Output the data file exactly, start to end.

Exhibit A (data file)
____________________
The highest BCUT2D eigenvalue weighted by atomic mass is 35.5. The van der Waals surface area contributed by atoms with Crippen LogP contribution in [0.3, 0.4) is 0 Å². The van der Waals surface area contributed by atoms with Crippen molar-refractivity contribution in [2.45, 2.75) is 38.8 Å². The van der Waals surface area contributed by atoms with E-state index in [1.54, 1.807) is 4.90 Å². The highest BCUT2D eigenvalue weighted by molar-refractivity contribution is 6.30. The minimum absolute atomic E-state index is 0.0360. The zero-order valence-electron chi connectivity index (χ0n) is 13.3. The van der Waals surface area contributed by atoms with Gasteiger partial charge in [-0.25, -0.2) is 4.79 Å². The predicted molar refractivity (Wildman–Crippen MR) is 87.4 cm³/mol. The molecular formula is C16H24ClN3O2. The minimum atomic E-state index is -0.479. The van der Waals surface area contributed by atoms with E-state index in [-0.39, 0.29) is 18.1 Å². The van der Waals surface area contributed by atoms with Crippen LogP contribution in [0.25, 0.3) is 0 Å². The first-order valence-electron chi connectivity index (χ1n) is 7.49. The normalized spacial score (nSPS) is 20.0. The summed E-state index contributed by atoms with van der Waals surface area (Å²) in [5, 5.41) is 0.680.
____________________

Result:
The highest BCUT2D eigenvalue weighted by atomic mass is 35.5. The van der Waals surface area contributed by atoms with Crippen LogP contribution in [0.3, 0.4) is 0 Å². The van der Waals surface area contributed by atoms with Crippen molar-refractivity contribution in [2.45, 2.75) is 38.8 Å². The van der Waals surface area contributed by atoms with E-state index in [1.54, 1.807) is 4.90 Å². The highest BCUT2D eigenvalue weighted by molar-refractivity contribution is 6.30. The minimum absolute atomic E-state index is 0.0360. The zero-order valence-electron chi connectivity index (χ0n) is 13.3. The van der Waals surface area contributed by atoms with Gasteiger partial charge in [-0.25, -0.2) is 4.79 Å². The predicted molar refractivity (Wildman–Crippen MR) is 87.4 cm³/mol. The molecular formula is C16H24ClN3O2. The minimum atomic E-state index is -0.479. The van der Waals surface area contributed by atoms with E-state index in [-0.39, 0.29) is 18.1 Å². The van der Waals surface area contributed by atoms with Crippen LogP contribution in [0.25, 0.3) is 0 Å². The first-order valence-electron chi connectivity index (χ1n) is 7.49. The normalized spacial score (nSPS) is 20.0. The summed E-state index contributed by atoms with van der Waals surface area (Å²) in [5, 5.41) is 0.680.